Conston, TCC’s president, said, “The opportunity to engage with major German industries and educational institutions was invaluable. Many of their best practices and innovation will influence our thinking as we consider ways to strengthen and expand apprenticeship programs throughout Hampton Roads. Hearing from students who started apprenticeship pathways as early as age 14 was impactful for our team, and I am excited about the next steps we will take systematically and strategically to strengthen the region’s workforce.”
ODU President Dr. Brian O. Hemphill said, “This workforce readiness initiative fully aligns with the strategic vision of Old Dominion University, and we are eager to support and advance the work of this coalition. Our strategic plan closely parallels the goals of this initiative, and we are working more closely than ever with our business community to create a talent pipeline that has a meaningful impact on our region. It is through this important work with our valued partners that we will create greater opportunities right here in our region for generations to come!”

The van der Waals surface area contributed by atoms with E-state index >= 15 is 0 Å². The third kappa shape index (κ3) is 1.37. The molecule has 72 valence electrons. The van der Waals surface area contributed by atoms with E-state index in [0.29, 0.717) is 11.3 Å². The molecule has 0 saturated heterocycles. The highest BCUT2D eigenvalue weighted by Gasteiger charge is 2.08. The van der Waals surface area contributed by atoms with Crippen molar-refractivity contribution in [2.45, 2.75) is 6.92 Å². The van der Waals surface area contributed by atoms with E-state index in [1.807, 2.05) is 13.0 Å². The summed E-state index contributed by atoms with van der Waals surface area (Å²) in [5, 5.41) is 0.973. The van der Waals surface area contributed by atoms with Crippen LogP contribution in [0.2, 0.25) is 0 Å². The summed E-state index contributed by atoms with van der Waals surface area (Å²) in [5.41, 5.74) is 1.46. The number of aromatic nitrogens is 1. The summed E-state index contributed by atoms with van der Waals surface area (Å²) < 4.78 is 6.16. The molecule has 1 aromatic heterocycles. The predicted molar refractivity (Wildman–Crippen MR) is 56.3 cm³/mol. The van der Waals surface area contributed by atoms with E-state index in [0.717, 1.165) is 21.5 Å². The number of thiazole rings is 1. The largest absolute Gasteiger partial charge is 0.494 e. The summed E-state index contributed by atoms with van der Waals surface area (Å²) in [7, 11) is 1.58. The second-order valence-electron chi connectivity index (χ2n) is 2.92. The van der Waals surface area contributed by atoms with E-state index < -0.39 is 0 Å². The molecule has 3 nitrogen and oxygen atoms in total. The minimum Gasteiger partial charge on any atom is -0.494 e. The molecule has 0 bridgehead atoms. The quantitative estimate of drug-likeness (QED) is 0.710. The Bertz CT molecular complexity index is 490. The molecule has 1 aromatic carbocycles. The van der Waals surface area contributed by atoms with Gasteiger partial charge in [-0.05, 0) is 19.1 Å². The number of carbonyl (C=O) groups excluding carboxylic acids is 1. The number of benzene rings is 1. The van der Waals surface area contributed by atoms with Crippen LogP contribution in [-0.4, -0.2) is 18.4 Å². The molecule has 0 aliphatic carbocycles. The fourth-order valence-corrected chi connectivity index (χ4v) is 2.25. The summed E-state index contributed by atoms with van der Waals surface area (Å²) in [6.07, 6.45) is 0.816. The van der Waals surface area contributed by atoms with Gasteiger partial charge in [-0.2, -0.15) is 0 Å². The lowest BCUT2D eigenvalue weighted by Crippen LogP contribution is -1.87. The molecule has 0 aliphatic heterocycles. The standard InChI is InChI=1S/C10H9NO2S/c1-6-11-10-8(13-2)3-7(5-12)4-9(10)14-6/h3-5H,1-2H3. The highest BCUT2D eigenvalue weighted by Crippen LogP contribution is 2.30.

Gladstein, ECPI campus president, said, “It was inspiring to learn how the German apprenticeship model has evolved to support a culture that recognizes the importance of skilled trades across the economy.”
Brannon, VPCC’s president, said, “Germany is impacted by talent shortages, labor force skills gaps, low unemployment rates and social misperceptions of the career, trades and technical professions, just like we are in Hampton Roads. But the VET program demonstrates how coordinated and intentional investments from businesses and government can support a post-secondary talent pipeline apprentice system to meet employer demands.”
English, Centura College and Aviation Institute of Maintenance executive vice president, said, “It became clear to us that technical education in Germany begins in elementary school and blossoms in high school, and that the innovative manufacturers and industries throughout Germany rely on the workforce development model found in the VET program.”
One of the key attributes of the VET program is the inclusion of industry partners as investors in the educational model. Not only are the production facilities of manufacturers used as training sites for apprentices, but it is common for German employers to contribute input on curriculum, trainers to oversee the work of apprentices, and training equipment used to teach students on the direct technologies and tools that they will use in the workplace.